With more parents focused on their children’s early education, many may forget about the importance of play—an essential touchstone of childhood. Increasingly, this is even the case when it comes to preschoolers. However, by making their children concentrate on academic endeavors at such a young age, parents risk neglecting their children’s emotional, sociological, and interpersonal development.

A lack of play has increasingly become a problem in traditional preschools and kindergarten classes, where the trend has been to follow the standards of education found in older grades, which involves less play and more classroom instruction.

Depression and the Decline of Play

According to a recent study headed by Jean Twenge at San Diego State University, anxiety and depression rates among youth have been rising for at least the past 50 years. Connected to this phenomenon is the gradual shift away from traditional unstructured play and recreation. By veering away from the concept of free play as a tool for teaching children essential skills to an emphasis on academics and more heavily structured scholastics, parents are raising children with great test scores but severe bouts of anxiety.

Free Play Improves Social Skills and Reduces Anxiety and Depression

According to Twenge’s study, anxiety and depression are connected to the amount of control a child has, but when children play they gain a sense of control and self-determination. Twenge theorizes that the shift away from play is a change from “intrinsic” goals such as personal growth and social growth, to “extrinsic” goals such as materialism, status, income, and success. If children are not given much free play at an early age, they may be deprived of the ability to develop their intrinsic goals and may begin to suffer from anxiety. Free play gives kids the chance to develop their interests and their social skills while curbing depression and social disorders.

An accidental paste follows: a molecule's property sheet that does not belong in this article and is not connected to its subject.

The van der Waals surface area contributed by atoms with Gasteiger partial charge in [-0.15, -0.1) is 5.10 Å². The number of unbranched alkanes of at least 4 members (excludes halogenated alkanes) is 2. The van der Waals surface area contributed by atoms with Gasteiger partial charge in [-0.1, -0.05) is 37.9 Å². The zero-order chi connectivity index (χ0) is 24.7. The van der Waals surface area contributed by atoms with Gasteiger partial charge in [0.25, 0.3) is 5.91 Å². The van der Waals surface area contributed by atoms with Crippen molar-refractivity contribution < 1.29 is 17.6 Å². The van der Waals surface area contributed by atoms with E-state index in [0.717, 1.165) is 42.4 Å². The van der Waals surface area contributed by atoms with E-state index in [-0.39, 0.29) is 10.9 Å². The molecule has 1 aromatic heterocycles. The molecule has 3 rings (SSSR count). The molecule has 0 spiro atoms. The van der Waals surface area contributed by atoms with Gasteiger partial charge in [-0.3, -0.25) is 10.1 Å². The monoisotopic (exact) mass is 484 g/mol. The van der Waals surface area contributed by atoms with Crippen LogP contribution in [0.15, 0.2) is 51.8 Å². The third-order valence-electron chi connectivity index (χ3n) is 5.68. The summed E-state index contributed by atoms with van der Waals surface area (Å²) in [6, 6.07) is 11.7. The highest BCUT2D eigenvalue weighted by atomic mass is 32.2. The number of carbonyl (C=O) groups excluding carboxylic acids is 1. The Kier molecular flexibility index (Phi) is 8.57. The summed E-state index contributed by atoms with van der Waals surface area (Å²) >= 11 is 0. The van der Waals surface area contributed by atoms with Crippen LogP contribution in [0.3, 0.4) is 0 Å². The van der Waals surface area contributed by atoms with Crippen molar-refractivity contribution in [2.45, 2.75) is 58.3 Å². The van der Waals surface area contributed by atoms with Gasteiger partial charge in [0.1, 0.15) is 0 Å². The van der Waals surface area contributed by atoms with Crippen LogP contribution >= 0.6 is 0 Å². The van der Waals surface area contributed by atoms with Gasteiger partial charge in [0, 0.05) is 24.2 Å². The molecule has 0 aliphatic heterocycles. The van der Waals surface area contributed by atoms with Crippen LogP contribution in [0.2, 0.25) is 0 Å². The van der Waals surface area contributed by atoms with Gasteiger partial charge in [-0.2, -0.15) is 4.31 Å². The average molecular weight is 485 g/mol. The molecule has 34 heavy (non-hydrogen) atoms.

Tips for Creating a Positive Play Environment

Introducing children to education at an early age is great, but be sure to keep playtime in your children’s day. Here are a few tips for building more immersive social playtimes in your children’s lives that will be fun, relaxing, and beneficial:

  • Take everything in stride: Even though play is important, don’t take it so seriously that it’s no longer fun for the kids. Part of the growth that comes from play is enjoying the activities. Parents should enjoy playtime and make sure their kids see them having a good time.
  • Give regular and honest praise: Parents need to make sure to praise their children when they try new things, make new friends, and play. This is very important when it comes to kids who have issues socializing.
  • Prioritize play: Parents need to make sure their children understand that playing is important too. Setting aside time to play outside of school makes it clear that socializing and creative thinking are important in daily life.
  • Pair play with music: Don’t let music become just part of television and clean-up time. Music inspires the imagination and can lead to creative thinking and having fun. Put on your favorite album when your children are playing, or let them pick out their own music.
  • Don’t pressure shy kids: The best way to deal with a hesitant child is to let them socialize at their own pace. Never try to force them into situations where they feel uncomfortable.
  • Provide creative toys: Things like blocks, clay, crayons, and brushes and paints are perfect for constructive play and can keep a child happy and inspired.

Be sure to keep the importance of play in mind when choosing your child’s preschool or kindergarten to ensure that he receives a good balance of play and instruction time. As an involved parent, you may want to consider K12’s online learning options, which offers preschool and kindergarten school options as well as elementary and high school choices.

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